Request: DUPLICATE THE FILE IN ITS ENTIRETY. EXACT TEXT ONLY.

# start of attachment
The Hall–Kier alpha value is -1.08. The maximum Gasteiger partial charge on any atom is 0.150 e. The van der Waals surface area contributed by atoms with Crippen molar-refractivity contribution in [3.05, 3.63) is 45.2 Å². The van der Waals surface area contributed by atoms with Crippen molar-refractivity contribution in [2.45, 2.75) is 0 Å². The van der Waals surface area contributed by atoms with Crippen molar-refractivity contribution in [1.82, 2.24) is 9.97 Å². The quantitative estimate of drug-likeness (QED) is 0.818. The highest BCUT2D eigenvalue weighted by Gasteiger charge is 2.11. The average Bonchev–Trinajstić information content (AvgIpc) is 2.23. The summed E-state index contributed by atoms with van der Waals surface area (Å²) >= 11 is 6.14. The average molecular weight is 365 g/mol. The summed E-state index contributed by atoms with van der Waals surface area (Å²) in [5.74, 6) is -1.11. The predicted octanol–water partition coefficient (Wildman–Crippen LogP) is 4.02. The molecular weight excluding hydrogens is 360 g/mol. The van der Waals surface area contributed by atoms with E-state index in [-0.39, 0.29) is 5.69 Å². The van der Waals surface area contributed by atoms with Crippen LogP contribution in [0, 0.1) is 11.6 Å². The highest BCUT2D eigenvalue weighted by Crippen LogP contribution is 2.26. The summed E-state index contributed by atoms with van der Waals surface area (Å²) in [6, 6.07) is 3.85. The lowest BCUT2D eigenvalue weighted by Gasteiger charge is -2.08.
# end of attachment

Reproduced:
The Hall–Kier alpha value is -1.08. The maximum Gasteiger partial charge on any atom is 0.150 e. The van der Waals surface area contributed by atoms with Crippen molar-refractivity contribution in [3.05, 3.63) is 45.2 Å². The van der Waals surface area contributed by atoms with Crippen molar-refractivity contribution in [2.45, 2.75) is 0 Å². The van der Waals surface area contributed by atoms with Crippen molar-refractivity contribution in [1.82, 2.24) is 9.97 Å². The quantitative estimate of drug-likeness (QED) is 0.818. The highest BCUT2D eigenvalue weighted by Gasteiger charge is 2.11. The average Bonchev–Trinajstić information content (AvgIpc) is 2.23. The summed E-state index contributed by atoms with van der Waals surface area (Å²) >= 11 is 6.14. The average molecular weight is 365 g/mol. The summed E-state index contributed by atoms with van der Waals surface area (Å²) in [5.74, 6) is -1.11. The predicted octanol–water partition coefficient (Wildman–Crippen LogP) is 4.02. The molecular weight excluding hydrogens is 360 g/mol. The van der Waals surface area contributed by atoms with E-state index in [-0.39, 0.29) is 5.69 Å². The van der Waals surface area contributed by atoms with Crippen LogP contribution in [0, 0.1) is 11.6 Å². The highest BCUT2D eigenvalue weighted by Crippen LogP contribution is 2.26. The summed E-state index contributed by atoms with van der Waals surface area (Å²) in [6, 6.07) is 3.85. The lowest BCUT2D eigenvalue weighted by Gasteiger charge is -2.08.